Two bodies have been found in the search for people missing after Sunday’s fatal avalanche on the Marmolada, the largest glacier in the Italian Dolomites. The announcement on Wednesday brings the death toll in the tragedy to nine.
Latvia is to reinstate compulsory military service amid growing tension with Russia after their invasion of Ukraine. “The current military system of Latvia has reached its limit. Meanwhile, we have no reason to think that Russia will change its behaviour,” the Latvian defence minister, Artis Pabriks, said on Tuesday.
Broccoli, cauliflower and capsicum are your best vegetable bets this month, writes Helen Hawkes, as she guides you through how best to save money on the best value fresh produce in Australia this July. “If you’re trying to stretch the budget, consider less-than-perfect-looking produce that is always available, but may be even more plentiful now because of bad weather.”
Comedian Bridie Connell shares a few of her favourite (online) things, including a terrible South Dakota anti-drug campaign, Mr Bean playing invisible drums and – of course – a laughing baby. And that’s before we even get to the slightly misguided public information campaign from the US with the dubious slogan, “Meth. We’re on it.”
“It was better to be caught with porno mags than Dolly,” writes Candace Bell as she recalls the terror of buying teen girl magazines for herself while growing up trans in Mudgee, NSW. “My mind buzzed with a frequency rivalled by the overhead fluorescents of the supermarket. I targeted Bi-Lo, not Woolworths, because Woolies was the more popular of the Mudgee shops. Bi-Lo was where elderly people went to get their bran; it was quieter, dimmer, less evolved than the fancier new supermarkets.”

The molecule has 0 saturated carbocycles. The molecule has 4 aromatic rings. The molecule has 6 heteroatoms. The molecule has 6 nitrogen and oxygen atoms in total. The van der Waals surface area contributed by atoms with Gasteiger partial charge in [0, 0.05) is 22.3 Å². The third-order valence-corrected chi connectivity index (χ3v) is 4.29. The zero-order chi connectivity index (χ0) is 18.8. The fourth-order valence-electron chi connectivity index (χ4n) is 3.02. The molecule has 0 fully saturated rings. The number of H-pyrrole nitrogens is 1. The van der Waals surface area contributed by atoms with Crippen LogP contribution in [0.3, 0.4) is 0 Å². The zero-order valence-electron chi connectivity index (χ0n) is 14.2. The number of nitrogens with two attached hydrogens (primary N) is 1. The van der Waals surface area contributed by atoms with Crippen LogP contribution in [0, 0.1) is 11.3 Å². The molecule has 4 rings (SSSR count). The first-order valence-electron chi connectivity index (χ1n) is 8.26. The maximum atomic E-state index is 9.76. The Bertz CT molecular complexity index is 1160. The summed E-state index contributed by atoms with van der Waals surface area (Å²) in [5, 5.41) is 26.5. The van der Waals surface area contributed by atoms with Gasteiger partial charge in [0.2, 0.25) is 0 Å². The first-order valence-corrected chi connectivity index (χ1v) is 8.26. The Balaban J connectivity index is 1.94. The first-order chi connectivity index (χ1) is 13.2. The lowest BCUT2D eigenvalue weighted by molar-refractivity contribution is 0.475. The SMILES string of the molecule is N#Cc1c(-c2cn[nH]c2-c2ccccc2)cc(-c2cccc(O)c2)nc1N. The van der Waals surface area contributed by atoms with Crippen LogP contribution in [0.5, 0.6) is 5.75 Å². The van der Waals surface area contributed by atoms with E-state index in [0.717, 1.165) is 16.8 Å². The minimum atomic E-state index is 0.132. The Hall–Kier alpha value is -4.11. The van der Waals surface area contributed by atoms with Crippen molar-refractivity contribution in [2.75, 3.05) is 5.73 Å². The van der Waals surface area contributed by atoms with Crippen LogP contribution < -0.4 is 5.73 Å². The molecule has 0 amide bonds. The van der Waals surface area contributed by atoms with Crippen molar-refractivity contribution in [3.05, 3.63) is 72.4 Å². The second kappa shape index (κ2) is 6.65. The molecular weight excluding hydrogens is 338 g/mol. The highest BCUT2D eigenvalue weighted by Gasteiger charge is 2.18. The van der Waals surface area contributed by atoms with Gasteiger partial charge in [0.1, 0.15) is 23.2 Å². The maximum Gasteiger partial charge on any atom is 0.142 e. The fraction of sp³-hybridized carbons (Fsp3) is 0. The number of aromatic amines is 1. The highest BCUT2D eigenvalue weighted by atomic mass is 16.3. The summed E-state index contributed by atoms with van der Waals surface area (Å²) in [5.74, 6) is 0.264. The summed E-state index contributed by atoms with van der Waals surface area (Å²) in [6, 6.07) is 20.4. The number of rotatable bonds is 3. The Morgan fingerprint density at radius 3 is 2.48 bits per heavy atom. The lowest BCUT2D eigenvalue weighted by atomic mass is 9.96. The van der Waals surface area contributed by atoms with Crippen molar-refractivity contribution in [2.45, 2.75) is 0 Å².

As we wait to see how fast flood waters recede in Sydney and what the damage will be further north in the coming days, many are already asking: are we doing all we can to prepare for these disasters? In today’s Full Story, Gabrielle Jackson speaks to Peta Levy, whose house has been flooded three times in the past 18 months, and with environment reporter Graham Readfearn about what role the climate crisis is playing in recent natural disasters.
Full Story is Guardian Australia’s daily news podcast. Subscribe for free on Apple Podcasts, Spotify or any other podcasting app.
Nick Kyrgios is just one match away from a place in the Wimbledon final after steaming past Cristian Garín in straight sets. The controversial player reached the last four of a grand slam for the first time with a commanding 6-4, 6-3, 7-6 (5) victory. But it was a very different story for Australia in the women’s competition as Alja Tomljanovic lost to Elena Rybakina.
Energy retailers will have to reveal commercially sensitive financial information and provide weekly information about customers amid concern more retailers may collapse, according to the Financial Review. And almost 40% of Nauru’s population has tested positive for Covid-19, while refugees report struggling to access fresh food and water, the Age reports.
The New Zealand prime minister, Jacinda Ardern, is due to address the Lowy Institute this morning, and to meet with the NSW premier, Dominic Perrottet, in the afternoon.
And if you’ve read this far …
Find out the answer to the question you’ve almost certainly long been asking – why are robots always so sad?